Govt identifies cities, highways for electric vehicle charging infra

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With four months left for the Lok Sabha polls, the Union government has decided to give a strong push to electric mobility by allowing private charging at residences and offices, besides de-licensing setting up public charging stations, and offering priority connections for setting up such stations.

A charging station has been allowed to source electricity from any power generation company through open access.

These guidelines for electric vehicle (EV)-charging infrastructure were spelt out by the Union Ministry of Power on Friday. The ministry said the tariff for supplying electricity to public-charging stations will be determined by the appropriate electricity commission.

At the same time, the tariff must not exceed the average cost of supply plus 15 per cent. In the case of domestic charging, the domestic tariff will be applicable. State nodal agencies have been empowered to fix the ceiling of the charging station’s service charge.

The ministry has mandated all public charging stations must install one or more board with all the approved chargers — the fast ones (combined charging system or CCS/CHAdeMO/type-2 AC) and slow ones (Bharat DC and AC). 

Most of the existing locally made cars can be charged by using slow chargers. However, global players mostly have products that need to be charged on fast chargers. Each station must tie up with an online network service provider to enable advance online bookings of charging slots. Owners of EVs must have information related to location, types and numbers of chargers available at a station.

Powering e-mobility
  • Centre allows EV charging at residence, offices

  • Public charging stations to get priority power, retail fuel outlets to get priority

  • Each charging station must have chargers to cater to slow as well as fast-charging requirements

  • Stations must enable online booking of charging slots

  • Mandates minimum one station in a 9-sq. km area

  • Identifies cities with population of 4 million and above for phase I coverage of stations over a three-year period

The power ministry has laid down minimum requirements with regard to the density of charging stations as well as the distance between two charging points. There should be at least one charging station in an area of 9 square km and one charging station must come up every 25 km on both sides of highways/roads. Additional public charging stations can be set up in any area after meeting the above requirements. Priority may be given to retail outlets of oil-marketing companies for installing charging stations.

The ministry, after consultation with state governments and other relevant agencies, has decided to go for a phased roll-out of the public charging infrastructure. In the first phase, to be executed over a three-year period, all mega cities with a population of 4 million and above, along with the existing expressways and important highways connected with these cities, will be taken up for coverage. 

These mega cities include Mumbai, Delhi, Bengaluru, Hyderabad, Ahmedabad, Chennai, Kolkata, Surat, and Pune. Some of the road corridors identified for coverage include the Mumbai-Pune Expressway, Delhi-Agra Yamuna Expressway, Delhi-Jaipur Highway, Bengaluru-Mysuru Highway, and Eastern Peripheral Expressway.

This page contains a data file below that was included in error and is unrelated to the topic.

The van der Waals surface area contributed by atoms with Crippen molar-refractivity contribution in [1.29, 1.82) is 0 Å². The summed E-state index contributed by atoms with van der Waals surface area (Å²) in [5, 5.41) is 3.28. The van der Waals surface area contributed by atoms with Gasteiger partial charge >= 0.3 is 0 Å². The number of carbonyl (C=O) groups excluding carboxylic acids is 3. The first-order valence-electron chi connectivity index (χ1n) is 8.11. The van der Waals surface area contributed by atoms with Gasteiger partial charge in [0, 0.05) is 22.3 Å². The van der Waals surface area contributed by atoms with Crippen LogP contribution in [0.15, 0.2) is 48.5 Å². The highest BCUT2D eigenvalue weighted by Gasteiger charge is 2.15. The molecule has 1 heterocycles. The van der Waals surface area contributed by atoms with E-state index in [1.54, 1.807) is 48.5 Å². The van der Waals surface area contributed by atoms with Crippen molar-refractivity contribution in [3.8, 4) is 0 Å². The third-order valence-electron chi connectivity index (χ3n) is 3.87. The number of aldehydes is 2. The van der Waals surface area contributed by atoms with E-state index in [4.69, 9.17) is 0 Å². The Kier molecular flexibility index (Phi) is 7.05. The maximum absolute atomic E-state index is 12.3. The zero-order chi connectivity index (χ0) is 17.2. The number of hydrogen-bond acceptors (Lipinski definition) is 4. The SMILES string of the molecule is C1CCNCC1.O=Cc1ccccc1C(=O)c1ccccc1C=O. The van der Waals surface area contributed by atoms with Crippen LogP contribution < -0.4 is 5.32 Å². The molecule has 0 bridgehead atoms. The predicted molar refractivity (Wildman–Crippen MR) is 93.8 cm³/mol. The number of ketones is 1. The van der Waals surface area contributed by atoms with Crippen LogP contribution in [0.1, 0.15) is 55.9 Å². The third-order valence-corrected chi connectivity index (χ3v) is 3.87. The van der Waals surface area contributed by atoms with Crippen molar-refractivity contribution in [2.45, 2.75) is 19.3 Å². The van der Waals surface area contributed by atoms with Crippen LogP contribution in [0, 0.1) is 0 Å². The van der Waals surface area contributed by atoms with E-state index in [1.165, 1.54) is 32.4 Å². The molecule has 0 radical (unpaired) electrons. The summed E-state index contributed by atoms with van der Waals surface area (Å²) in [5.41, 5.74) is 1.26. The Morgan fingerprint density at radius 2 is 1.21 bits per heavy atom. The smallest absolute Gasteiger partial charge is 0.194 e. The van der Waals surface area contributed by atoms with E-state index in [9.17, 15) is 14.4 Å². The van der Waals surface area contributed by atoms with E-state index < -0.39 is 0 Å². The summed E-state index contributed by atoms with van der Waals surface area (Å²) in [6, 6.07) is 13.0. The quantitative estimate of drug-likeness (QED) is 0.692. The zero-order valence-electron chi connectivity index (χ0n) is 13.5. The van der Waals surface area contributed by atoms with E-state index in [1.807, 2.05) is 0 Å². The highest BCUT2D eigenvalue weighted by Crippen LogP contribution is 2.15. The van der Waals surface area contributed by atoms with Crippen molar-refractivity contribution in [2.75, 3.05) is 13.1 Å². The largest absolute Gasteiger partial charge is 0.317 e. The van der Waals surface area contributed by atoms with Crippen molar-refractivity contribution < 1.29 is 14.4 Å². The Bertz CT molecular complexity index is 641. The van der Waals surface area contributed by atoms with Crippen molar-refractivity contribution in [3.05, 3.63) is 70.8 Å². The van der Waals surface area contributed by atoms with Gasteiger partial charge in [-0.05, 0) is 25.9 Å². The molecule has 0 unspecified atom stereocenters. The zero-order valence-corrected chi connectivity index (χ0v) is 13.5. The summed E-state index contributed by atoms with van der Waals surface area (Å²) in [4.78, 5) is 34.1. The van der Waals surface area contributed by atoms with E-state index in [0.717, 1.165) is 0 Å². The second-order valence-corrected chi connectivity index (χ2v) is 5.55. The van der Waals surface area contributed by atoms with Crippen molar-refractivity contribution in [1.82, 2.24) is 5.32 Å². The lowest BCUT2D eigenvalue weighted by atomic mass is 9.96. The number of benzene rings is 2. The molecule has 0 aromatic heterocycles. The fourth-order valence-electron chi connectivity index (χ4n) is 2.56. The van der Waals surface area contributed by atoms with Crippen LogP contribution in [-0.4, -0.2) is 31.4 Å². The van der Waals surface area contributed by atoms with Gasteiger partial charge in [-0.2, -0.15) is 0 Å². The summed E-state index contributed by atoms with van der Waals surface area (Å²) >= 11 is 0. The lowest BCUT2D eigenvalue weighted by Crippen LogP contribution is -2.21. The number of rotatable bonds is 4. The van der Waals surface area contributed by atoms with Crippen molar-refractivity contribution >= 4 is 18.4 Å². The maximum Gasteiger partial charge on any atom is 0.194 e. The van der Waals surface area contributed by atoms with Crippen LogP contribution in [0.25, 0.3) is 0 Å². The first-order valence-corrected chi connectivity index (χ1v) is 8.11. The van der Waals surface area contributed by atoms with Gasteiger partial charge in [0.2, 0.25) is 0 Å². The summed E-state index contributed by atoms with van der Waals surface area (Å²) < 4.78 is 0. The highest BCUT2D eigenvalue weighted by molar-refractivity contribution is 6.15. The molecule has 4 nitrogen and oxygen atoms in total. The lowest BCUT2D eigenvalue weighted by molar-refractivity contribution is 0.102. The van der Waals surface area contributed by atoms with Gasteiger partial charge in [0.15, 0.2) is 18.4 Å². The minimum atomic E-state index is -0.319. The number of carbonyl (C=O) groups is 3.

In the second phase, spanning over the subsequent two years, big cities such as state capitals and headquarters of Union territories will be covered along with the highways connected with these cities. “The above priorities for phasing the roll-out shall be kept in mind by all concerned, including different agencies of the central and state governments, while framing further policies and guidelines for public charging infrastructure, including for declaring further incentives,” the ministry said.

The power ministry will designate a central nodal agency for the roll-out. All relevant agencies including the Central Electricity Authority are required to provide necessary support to this agency. 

Each state is required to nominate a nodal agency to facilitate setting up infrastructure in the state.

The above decisions assume importance as the government dropped the need for an electric vehicle policy early this year. 

Saurabh Kumar, managing director at EESL, which has leased over a thousand e-cars to various users in the central and state governments, said the decisions would make the country future-ready in EV-charging infrastructure. “The distance criteria will go a long way in addressing the range anxiety among buyers”. 

The EV space has been abuzz with activity over the last one year. Maruti Suzuki, the country’s top carmaker, announced plans to launch an electric Wagon R in the year 2020. Its Japanese parent, Suzuki, has partnered another Japanese peer Toyota for the EV roll-out in India. Korean carmaker Hyundai aims to launch an electric SUV in 2019. 

Homegrown players Mahindra & Mahindra and Tata Motors are manufacturing electric cars, which are being supplied to EESL. At least half a dozen players are active in the electric scooter space. State transport undertakings are adopting electric buses manufactured by players like Olectra and Tata Motors.

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